- Extra grabbing power at 70mm
- Cheeky “macro” label
- Review Price: £269
Extending the maximum focal length from its more common standard-zoom upper limit of 50mm to 70mm gives this lens a genuinely useful increase in grabbing power. Despite that increase, its overall size and mass are virtually the same as those of Sigma’s 18-50mm f/2.8 lens. That said, the 50mm lens maintains its f/2.8 aperture at all focal lengths whereas the 70mm lens drops towards f/4.5 as its focal length is increased.
As on Sigma’s other standard-zoom lenses, the rings have a well-defined grip but the focusing ring rotates in AF mode so needs to be kept unobstructed for smooth operation. Once again the ‘macro’ label is not fully justified although the 1:2.3 maximum ratio is heading into the right territory.
In most respects the 17-70mm zoom is very similar to the 18-50mm f/2.8 and if placed side-by-side it might be hard to tell them apart. Only the lack of an EX gold rim separates the 70mm zoom.
The technical charts, however, reveal a clear difference. It is unsurprising that the minimum focal length setting produces the worst resolution figures but the difference compared with the other focal lengths examined is more significant than for either of Sigma’s 18-50mm zooms. Peak resolution is also slightly worse (but still very respectable) at around 0.32 cycles per pixel. Overall it is the lack of consistency in the curves that looks slightly alarming but picture-taking quality is good and that is more important than the beauty of the technical test results.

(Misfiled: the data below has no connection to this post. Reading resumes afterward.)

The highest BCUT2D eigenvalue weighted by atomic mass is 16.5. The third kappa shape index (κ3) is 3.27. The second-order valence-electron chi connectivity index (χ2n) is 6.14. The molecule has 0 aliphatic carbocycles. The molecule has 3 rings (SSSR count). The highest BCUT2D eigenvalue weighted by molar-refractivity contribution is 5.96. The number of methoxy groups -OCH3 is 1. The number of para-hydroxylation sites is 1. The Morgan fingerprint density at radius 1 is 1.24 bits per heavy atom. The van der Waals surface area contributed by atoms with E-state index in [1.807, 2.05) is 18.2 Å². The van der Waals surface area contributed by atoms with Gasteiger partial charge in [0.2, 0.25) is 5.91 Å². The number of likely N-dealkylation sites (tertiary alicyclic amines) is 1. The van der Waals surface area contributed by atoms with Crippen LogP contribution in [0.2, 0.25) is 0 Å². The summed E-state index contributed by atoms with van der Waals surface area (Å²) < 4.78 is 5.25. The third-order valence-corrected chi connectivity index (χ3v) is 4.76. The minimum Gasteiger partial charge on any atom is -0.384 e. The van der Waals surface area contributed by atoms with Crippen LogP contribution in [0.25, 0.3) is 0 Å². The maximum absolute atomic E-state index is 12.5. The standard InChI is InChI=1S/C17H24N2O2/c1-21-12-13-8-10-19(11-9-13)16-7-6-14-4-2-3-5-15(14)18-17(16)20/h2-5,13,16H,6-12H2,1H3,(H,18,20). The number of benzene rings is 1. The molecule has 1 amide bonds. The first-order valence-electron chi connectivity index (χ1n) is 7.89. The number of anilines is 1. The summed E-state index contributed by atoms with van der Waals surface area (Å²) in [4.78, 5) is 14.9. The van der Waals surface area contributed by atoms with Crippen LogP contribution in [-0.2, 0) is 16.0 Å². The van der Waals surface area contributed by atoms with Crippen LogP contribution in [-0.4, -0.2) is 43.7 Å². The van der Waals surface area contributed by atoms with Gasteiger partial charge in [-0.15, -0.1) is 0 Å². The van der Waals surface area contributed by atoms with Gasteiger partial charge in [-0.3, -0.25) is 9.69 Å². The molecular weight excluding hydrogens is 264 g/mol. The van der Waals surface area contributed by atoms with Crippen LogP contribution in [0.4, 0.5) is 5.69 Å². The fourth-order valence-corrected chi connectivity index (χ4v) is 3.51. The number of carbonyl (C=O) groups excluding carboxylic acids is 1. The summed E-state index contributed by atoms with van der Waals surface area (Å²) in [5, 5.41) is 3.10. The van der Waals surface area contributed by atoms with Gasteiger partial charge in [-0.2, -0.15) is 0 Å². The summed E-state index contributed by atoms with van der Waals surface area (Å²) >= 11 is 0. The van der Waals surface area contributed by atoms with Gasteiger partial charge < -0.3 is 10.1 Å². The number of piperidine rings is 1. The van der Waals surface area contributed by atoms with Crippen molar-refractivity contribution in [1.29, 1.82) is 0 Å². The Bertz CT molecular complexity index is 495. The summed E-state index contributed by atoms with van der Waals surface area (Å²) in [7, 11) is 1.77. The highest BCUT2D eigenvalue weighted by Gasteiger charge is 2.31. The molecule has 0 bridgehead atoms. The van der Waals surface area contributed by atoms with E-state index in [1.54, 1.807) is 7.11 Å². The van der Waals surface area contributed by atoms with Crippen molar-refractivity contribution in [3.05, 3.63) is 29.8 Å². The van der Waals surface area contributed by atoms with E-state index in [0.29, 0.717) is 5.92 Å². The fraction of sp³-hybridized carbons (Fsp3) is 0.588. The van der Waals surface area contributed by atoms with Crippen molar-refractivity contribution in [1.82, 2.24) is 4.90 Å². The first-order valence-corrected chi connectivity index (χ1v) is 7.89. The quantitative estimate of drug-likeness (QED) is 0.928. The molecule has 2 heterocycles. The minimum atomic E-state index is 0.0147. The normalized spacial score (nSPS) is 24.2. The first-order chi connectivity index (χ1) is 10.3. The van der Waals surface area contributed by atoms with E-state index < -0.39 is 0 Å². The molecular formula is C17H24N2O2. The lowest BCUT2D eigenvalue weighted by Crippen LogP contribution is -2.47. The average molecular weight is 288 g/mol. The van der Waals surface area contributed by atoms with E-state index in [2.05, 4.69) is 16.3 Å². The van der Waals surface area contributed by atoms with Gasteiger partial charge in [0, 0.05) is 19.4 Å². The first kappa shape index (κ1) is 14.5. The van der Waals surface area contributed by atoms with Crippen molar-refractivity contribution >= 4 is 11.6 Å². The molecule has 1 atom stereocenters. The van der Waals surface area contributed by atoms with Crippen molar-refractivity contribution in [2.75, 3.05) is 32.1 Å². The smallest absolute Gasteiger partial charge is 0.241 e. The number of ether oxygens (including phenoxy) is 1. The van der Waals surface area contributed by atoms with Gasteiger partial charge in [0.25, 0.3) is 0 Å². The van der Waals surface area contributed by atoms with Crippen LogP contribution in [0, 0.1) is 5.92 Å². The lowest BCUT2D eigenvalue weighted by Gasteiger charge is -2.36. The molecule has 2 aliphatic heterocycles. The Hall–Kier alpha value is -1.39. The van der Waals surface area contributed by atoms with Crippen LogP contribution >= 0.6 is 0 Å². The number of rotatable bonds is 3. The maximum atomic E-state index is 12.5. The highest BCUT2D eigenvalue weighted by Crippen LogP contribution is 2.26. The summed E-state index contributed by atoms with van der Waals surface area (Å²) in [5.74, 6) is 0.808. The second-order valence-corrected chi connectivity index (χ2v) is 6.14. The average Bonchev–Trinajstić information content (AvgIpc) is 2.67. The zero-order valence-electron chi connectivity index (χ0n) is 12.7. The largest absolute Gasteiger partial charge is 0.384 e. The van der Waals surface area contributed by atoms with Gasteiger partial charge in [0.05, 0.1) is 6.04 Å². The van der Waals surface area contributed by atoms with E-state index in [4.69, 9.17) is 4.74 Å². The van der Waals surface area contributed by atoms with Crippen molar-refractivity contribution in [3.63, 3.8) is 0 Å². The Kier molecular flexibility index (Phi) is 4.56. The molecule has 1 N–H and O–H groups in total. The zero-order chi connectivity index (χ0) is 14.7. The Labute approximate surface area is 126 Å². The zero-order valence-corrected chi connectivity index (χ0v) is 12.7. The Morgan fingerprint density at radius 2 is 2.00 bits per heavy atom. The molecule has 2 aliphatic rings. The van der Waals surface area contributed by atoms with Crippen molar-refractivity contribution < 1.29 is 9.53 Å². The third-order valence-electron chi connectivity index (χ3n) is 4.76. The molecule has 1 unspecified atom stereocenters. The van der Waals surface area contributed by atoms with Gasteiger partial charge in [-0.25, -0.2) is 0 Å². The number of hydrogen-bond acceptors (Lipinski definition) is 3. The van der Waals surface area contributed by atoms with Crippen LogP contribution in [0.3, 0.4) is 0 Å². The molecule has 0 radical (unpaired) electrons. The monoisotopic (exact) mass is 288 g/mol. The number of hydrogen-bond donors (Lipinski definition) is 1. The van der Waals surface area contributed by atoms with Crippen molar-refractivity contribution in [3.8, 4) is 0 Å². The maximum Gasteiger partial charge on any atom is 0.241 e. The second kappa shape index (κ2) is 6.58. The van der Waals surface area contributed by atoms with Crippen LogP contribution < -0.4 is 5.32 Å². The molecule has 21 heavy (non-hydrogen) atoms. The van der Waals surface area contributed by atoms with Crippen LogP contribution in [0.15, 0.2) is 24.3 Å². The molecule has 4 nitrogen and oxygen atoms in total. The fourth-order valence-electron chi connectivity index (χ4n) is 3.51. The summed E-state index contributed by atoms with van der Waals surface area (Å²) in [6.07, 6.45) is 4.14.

Bearing in mind that it is cheaper than the 18-50mm f/2.8 and offers a wider zoom range with equally good build quality and ergonomics the 17-70mm f/2.8-4.5 looks very attractive but the performance of the 18-50mm f/2.8 just puts it ahead. That said, cost-conscious potential buyers who favour the extra zoom range and can live without the constant f/2.8 may see things differently.
Sigma’s almost identical 17-70mm f/2.8-4.5 and 18-50mm f/2.8 siblings both look and feel like serious lenses. Neither one is truly a macro lens, despite that specification being in both names, but in other respects the prices are similar enough to allow a buying choice to be made simply by assessing the benefit of a longer zoom range versus a constant f/2.8 maximum aperture.
Score in detail
Image Quality 9
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